In the spirit of minimalism, the last thing I want to do is fill that time with superfluous activities, regardless of their locale. No, the entire point is to make room. This Sunday in church I heard a message that genuinely spoke to me- the idea that we often are seeking God’s glory, but in ways that we expect, and more often than not God reveals Himself to us in the unexpected. That His glory is astounding and beautiful when we are open to His presence, and that it covers us and frees us and seals His covenant with us, if only we recognize it and cry out to Him for it. As I heard this message, I could see for myself how in the throes of day-to-day motherhood (I literally just said to my husband that my finance degree is really not helping me wash poop out of socks), it’s hard to see the bright light of hope that comes with faith in Jesus. I realized that while I’ve cut out the number of toys, pieces of furniture, extracurricular activities, and irrelevant commitments, I still haven’t made space for what matters. And truthfully, there is still a God-shaped void that seeks to be filled.
So here goes: my Lenten goal for 2017 is small and simple, but also deep and intentional, and if you can, I challenge you to join me.
- I’m waking up 30 minutes earlier to make time for individual study and prayer by myself. Ta-da! That’s it. Literally, all that I’m doing. But because I grapple with commitment to martyrdom, I have to set some limits for myself:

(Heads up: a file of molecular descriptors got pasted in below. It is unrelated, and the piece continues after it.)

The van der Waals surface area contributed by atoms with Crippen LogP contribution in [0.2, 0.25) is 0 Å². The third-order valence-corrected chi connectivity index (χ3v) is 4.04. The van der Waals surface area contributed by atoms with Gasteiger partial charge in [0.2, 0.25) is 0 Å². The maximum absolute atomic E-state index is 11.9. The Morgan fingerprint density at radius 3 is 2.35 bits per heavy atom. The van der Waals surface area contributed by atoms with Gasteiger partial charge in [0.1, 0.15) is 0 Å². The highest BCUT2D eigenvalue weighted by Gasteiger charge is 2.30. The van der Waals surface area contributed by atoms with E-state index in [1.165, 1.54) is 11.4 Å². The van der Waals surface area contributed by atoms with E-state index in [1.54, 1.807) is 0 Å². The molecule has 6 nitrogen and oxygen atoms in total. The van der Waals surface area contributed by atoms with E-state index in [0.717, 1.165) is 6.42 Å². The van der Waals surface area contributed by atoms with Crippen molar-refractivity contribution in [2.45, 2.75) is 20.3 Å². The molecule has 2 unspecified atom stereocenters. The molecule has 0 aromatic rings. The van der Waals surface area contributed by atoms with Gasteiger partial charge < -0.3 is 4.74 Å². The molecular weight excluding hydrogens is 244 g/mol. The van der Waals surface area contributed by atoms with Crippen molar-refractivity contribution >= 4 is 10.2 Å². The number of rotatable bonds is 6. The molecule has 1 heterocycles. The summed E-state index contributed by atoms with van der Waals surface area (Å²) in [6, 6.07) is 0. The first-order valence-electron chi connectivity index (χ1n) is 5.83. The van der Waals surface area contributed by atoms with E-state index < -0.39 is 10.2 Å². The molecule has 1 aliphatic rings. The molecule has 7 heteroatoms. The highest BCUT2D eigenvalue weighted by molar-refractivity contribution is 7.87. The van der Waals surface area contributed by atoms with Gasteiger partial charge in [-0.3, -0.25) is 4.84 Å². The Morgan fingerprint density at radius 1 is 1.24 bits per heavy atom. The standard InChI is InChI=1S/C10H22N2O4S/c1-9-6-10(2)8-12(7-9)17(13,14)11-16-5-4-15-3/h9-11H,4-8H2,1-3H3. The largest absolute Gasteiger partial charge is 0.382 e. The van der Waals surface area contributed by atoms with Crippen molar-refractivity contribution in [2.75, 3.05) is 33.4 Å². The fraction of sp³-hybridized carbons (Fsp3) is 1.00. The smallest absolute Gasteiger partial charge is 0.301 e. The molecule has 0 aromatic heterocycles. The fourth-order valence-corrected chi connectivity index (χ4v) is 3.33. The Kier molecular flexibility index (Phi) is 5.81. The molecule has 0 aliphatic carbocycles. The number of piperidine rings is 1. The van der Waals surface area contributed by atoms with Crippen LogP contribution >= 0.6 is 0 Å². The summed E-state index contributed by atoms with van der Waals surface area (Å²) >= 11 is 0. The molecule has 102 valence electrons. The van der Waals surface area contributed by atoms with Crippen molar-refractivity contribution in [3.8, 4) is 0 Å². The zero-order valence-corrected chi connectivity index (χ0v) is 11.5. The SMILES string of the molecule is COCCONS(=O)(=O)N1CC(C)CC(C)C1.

- I’m protecting that time. For me, this means taking care of other things ahead of time, like taking my shower and washing my hair the night before instead of every morning. It also means setting boundaries for my little people- they know now that even though Mommy’s awake, they have to entertain themselves. It’s 30 minutes. If nothing else, Curious George can handle my wild beasts for 30 minutes every morning.
- I’m following a plan. I’m the absolute worst when it comes to free styling. If I wake up with a generic “Bible study” intention, I will read 2-3 verses (and not every single morning) and then get into my agenda for the day. So I’m increasing my structure here and following the simple guide from my church bulletin on Sunday, which includes an Old Testament reading, a New Testament reading, and a Psalm for each of the 40 days of Lent. Even better: I input those verses into my iCalendar so I have absolutely no excuse to miss out.
- I’m opening my mind. As a recovering (ahem) know-it-all, I tend to shy away from directed quiet time in favor of waiting for God’s revelation in my day-to-day life. What that really means is that I typically scoff at whatever anyone has to tell me about faith and just trust that He and I are cool, and that my understanding of Him allows me to see Him in ways that more than enough for me. And while this may sometimes be true, I can also honestly attest to the fact that I am not great at relentlessly pursuing “God-moments,” and I could absolutely afford to spend more time reading my Bible. I’m opening my mind to the fact that perhaps I don’t have all the answers (don’t tell my mother), and that perhaps some guidance from others will open new doors for me where my faith is concerned.